- Remote Elementary Teaching Sucks. Get Over It and Prepare for Survival - October 27, 2020
- Betsy Devos Need to Spend More Time In Real Schools with Real Teachers - September 8, 2020
- Teaching from Home Part 2: Using Google Classroom to Stay Semi Connected - April 9, 2020
- Teaching from Home: Tips for Focusing on Results- One Teacher’s Reflection - March 29, 2020
- A Pandemic Brings Opportunity to Rethink Standardized Testing - March 23, 2020
- Getting Students to Write (Part 1) - August 7, 2019
- Why I Worry About My Students - July 9, 2019
- Activists Are Needed in Education - May 13, 2019
- Your Students and Video Games: Adult Supervision Required - April 29, 2019
- An Open Letter to Bill and Melinda Gates: What Students Really Need - April 1, 2019
Coronavirus-canceled testing brings an opportunity.
As a teacher and parent in the state of New York, news that standardized testing might be canceled this year brings mixed emotions. I suspected the closures due to COVID-19 might come to this, and for many years I have been pretty open about my personal feelings about abuse-by-test. My own daughters have refused to take them. But here’s the thing: I am pro assessment, just not when they are poorly conceived, designed, and administered. Especially not when utilized in wrong-headed “accountability” systems, all of which pretty much defines the New York State grades 3 through 8, end of year testing. So for that testing, I say I say good riddance for now, but also I wonder now what? Opportunity, for states, to rethink their testing requirements that’s a start.
What will I be doing as an educator? What am I doing?
My third-grade team is busy hammering out packets of paper/pencil materials for distribution to maintain the skills of our students. We’re regularly communicating with families regularly via text messages and online platforms like Google Classroom so we can help each other through this. Right now there’s a flurry of emails and messages between COVID-19 news that even our limited “Mondays only” schedule is now a 100% non-essentials stay home protocol. The hours have gotten longer even though I’m home, but how could they not? I worry about these kids like they are my own, and I know that most parents aren’t aware of what it really takes to do what they have to do now. So **** it: if they need me, I’m going to be there for them.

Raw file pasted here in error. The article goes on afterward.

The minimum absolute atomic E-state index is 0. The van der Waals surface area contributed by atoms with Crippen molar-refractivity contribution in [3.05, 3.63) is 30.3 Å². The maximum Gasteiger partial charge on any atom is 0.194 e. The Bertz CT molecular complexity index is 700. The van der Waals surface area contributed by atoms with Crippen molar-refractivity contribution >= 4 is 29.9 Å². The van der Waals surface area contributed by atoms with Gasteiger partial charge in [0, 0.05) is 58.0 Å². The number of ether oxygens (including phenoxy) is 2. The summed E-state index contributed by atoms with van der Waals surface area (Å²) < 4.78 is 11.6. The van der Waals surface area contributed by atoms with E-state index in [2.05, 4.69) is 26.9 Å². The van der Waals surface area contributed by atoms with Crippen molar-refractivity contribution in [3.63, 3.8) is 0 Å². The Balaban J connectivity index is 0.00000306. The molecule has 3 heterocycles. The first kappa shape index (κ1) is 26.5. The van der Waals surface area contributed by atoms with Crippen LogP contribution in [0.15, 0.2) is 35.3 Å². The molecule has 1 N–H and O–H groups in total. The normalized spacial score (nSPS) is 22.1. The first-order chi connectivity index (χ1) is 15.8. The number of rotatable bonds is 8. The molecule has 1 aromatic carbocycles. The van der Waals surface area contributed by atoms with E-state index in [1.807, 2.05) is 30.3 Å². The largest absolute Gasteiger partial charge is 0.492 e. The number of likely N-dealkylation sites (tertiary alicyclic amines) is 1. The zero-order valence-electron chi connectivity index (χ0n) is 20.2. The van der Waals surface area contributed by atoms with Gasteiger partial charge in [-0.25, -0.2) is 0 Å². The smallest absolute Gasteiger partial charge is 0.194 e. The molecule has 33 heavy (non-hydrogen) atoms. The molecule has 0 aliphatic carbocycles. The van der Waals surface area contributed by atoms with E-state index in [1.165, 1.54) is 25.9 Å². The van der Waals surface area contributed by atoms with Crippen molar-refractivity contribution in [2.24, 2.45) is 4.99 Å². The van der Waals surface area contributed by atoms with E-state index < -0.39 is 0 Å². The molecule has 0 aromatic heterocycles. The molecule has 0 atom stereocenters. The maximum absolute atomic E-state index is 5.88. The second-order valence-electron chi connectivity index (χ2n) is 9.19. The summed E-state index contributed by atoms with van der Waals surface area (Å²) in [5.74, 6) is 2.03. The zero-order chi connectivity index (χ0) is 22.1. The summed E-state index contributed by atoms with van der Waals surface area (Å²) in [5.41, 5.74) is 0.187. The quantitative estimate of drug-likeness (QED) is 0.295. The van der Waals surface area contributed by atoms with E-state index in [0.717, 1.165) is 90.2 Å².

That means remote meetings, teaching, learning and communicating will be the rule for now.
We’ll be using school buses and our drivers to deliver food to our families who need it. We’ll also be collecting much of the academic materials for student use. For those who have internet access, they can use our online platforms and demonstrate mastery that way. It is very much a “do as much as you can however you can” protocol. Stay safe and away from large groups and closed spaces. One good thing about this is that many of the communication, collaboration, and responsibility targets for a citizen-to-be can be assessed this way. It might not happen at the school-day scheduled time for that content area, but I’ll see the results and the products, and in real life, your skills aren’t limited to a schedule or calendar. You carry those skills and your knowledge with you wherever/whenever. This is what I have been excited to see.
What this suspension of testing thing is really about, and what we can make it.
The suspension of testing is about health and safety with a focus on isolation with the goal of minimizing the impact of this pandemic. There was no coming to the light with a better approach to instruction, assessment, and accountability. So it may not be a more enlightened educational philosophy thing, but I’ll take victory where I can find it. Now I’ll use this breathing space to advocate and fight for better assessments tomorrow. If we as parents, educators and caring citizens don’t jump on this opportunity, education could revert back to the same bad habits when this crisis passes.
Instead, we need to highlight the good being revealed.
Our students are not “standard”, neither are we and nor is the world. So standardized testing in education, like trash, needs to be reduced and repurposed. Instead, a standard set of expected skills, with non-standard ways to express those skills should be our guiding star. What we are doing now, my colleagues and my district-this is the way! Our question should not be “how can we measure them for fit to standardized boxes and slots?” It should be “What are the things that students really need to be able to do, and how do we assess those things?”
So good riddance to standardized testing, I say, and hello to a great opportunity for real, authentic assessments.